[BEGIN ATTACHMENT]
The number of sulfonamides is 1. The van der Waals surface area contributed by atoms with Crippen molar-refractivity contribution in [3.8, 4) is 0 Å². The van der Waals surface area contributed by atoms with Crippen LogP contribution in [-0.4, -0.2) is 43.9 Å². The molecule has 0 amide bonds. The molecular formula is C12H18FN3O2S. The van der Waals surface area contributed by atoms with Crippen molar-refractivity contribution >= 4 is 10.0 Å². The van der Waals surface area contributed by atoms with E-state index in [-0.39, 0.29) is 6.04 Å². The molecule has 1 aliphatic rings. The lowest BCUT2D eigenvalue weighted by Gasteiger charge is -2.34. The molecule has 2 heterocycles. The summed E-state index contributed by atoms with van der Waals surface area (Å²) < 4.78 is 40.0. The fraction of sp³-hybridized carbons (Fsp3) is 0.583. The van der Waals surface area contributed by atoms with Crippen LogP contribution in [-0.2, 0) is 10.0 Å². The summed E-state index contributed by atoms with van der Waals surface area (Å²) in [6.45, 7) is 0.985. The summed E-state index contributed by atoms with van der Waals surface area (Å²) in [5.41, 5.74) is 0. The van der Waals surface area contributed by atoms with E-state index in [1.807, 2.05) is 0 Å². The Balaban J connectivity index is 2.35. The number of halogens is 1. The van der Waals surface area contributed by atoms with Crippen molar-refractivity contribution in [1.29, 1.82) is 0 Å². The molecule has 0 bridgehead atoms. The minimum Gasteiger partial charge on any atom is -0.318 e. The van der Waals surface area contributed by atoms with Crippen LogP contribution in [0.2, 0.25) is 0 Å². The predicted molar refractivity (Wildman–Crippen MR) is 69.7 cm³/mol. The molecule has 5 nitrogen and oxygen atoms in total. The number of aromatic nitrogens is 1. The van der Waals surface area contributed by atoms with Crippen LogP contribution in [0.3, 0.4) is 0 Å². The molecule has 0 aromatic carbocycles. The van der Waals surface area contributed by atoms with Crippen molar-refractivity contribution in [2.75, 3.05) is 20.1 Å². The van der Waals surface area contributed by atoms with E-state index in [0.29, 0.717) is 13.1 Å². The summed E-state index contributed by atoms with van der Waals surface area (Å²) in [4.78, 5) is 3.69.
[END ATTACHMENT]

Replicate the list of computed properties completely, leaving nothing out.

The number of sulfonamides is 1. The van der Waals surface area contributed by atoms with Crippen molar-refractivity contribution in [3.8, 4) is 0 Å². The van der Waals surface area contributed by atoms with Crippen LogP contribution in [-0.4, -0.2) is 43.9 Å². The molecule has 0 amide bonds. The molecular formula is C12H18FN3O2S. The van der Waals surface area contributed by atoms with Crippen molar-refractivity contribution >= 4 is 10.0 Å². The van der Waals surface area contributed by atoms with E-state index in [-0.39, 0.29) is 6.04 Å². The molecule has 1 aliphatic rings. The lowest BCUT2D eigenvalue weighted by Gasteiger charge is -2.34. The molecule has 2 heterocycles. The summed E-state index contributed by atoms with van der Waals surface area (Å²) < 4.78 is 40.0. The fraction of sp³-hybridized carbons (Fsp3) is 0.583. The van der Waals surface area contributed by atoms with Crippen LogP contribution in [-0.2, 0) is 10.0 Å². The summed E-state index contributed by atoms with van der Waals surface area (Å²) in [6.45, 7) is 0.985. The summed E-state index contributed by atoms with van der Waals surface area (Å²) in [5.41, 5.74) is 0. The van der Waals surface area contributed by atoms with E-state index in [1.807, 2.05) is 0 Å². The Balaban J connectivity index is 2.35. The number of halogens is 1. The van der Waals surface area contributed by atoms with Crippen molar-refractivity contribution in [1.29, 1.82) is 0 Å². The molecule has 0 bridgehead atoms. The minimum Gasteiger partial charge on any atom is -0.318 e. The van der Waals surface area contributed by atoms with Crippen LogP contribution in [0.2, 0.25) is 0 Å². The predicted molar refractivity (Wildman–Crippen MR) is 69.7 cm³/mol. The molecule has 5 nitrogen and oxygen atoms in total. The number of aromatic nitrogens is 1. The van der Waals surface area contributed by atoms with Crippen LogP contribution in [0.3, 0.4) is 0 Å². The molecule has 0 aromatic carbocycles. The van der Waals surface area contributed by atoms with Crippen molar-refractivity contribution in [2.75, 3.05) is 20.1 Å². The van der Waals surface area contributed by atoms with E-state index in [0.29, 0.717) is 13.1 Å². The summed E-state index contributed by atoms with van der Waals surface area (Å²) in [4.78, 5) is 3.69.